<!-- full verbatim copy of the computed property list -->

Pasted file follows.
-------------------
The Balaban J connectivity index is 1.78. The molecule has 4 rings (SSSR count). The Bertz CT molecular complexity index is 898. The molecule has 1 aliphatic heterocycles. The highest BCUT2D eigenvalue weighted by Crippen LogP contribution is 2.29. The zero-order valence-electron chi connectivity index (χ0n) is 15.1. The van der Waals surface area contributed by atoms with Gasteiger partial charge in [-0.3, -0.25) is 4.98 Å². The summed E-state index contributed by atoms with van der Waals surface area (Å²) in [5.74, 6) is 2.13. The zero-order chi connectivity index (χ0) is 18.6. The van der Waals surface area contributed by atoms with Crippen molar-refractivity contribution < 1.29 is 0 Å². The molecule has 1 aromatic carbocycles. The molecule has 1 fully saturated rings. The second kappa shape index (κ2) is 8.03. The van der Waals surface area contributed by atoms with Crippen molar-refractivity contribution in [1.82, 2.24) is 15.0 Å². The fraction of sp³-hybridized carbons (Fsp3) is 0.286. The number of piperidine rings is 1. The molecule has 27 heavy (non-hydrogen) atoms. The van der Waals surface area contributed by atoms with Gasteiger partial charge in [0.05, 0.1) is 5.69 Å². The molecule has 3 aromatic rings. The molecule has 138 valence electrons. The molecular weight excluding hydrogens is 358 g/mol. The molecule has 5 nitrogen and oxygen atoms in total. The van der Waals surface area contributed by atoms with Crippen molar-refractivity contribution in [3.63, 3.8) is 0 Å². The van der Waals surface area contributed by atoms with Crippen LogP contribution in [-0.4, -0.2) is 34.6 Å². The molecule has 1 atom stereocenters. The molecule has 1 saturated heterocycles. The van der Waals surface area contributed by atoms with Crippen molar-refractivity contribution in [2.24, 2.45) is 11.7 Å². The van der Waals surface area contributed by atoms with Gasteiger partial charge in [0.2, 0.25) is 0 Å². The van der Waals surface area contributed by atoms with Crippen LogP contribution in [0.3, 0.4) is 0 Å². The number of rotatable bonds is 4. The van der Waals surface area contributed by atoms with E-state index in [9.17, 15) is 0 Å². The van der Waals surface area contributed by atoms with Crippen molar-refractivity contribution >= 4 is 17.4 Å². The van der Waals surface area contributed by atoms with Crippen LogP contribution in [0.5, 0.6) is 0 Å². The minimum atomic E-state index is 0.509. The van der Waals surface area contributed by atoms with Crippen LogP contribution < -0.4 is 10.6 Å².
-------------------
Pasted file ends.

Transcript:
The Balaban J connectivity index is 1.78. The molecule has 4 rings (SSSR count). The Bertz CT molecular complexity index is 898. The molecule has 1 aliphatic heterocycles. The highest BCUT2D eigenvalue weighted by Crippen LogP contribution is 2.29. The zero-order valence-electron chi connectivity index (χ0n) is 15.1. The van der Waals surface area contributed by atoms with Gasteiger partial charge in [-0.3, -0.25) is 4.98 Å². The summed E-state index contributed by atoms with van der Waals surface area (Å²) in [5.74, 6) is 2.13. The zero-order chi connectivity index (χ0) is 18.6. The van der Waals surface area contributed by atoms with Crippen molar-refractivity contribution < 1.29 is 0 Å². The molecule has 1 aromatic carbocycles. The molecule has 1 fully saturated rings. The second kappa shape index (κ2) is 8.03. The van der Waals surface area contributed by atoms with Crippen molar-refractivity contribution in [1.82, 2.24) is 15.0 Å². The fraction of sp³-hybridized carbons (Fsp3) is 0.286. The number of piperidine rings is 1. The molecule has 27 heavy (non-hydrogen) atoms. The van der Waals surface area contributed by atoms with Gasteiger partial charge in [0.05, 0.1) is 5.69 Å². The molecule has 3 aromatic rings. The molecule has 138 valence electrons. The molecular weight excluding hydrogens is 358 g/mol. The molecule has 5 nitrogen and oxygen atoms in total. The van der Waals surface area contributed by atoms with Crippen molar-refractivity contribution in [3.63, 3.8) is 0 Å². The van der Waals surface area contributed by atoms with Crippen LogP contribution in [-0.4, -0.2) is 34.6 Å². The molecule has 1 atom stereocenters. The molecule has 1 saturated heterocycles. The van der Waals surface area contributed by atoms with Crippen molar-refractivity contribution in [2.24, 2.45) is 11.7 Å². The van der Waals surface area contributed by atoms with Gasteiger partial charge in [0.2, 0.25) is 0 Å². The van der Waals surface area contributed by atoms with Crippen LogP contribution in [0.3, 0.4) is 0 Å². The number of rotatable bonds is 4. The van der Waals surface area contributed by atoms with E-state index in [9.17, 15) is 0 Å². The van der Waals surface area contributed by atoms with Crippen molar-refractivity contribution >= 4 is 17.4 Å². The van der Waals surface area contributed by atoms with Crippen LogP contribution in [0.5, 0.6) is 0 Å². The minimum atomic E-state index is 0.509. The van der Waals surface area contributed by atoms with Crippen LogP contribution < -0.4 is 10.6 Å².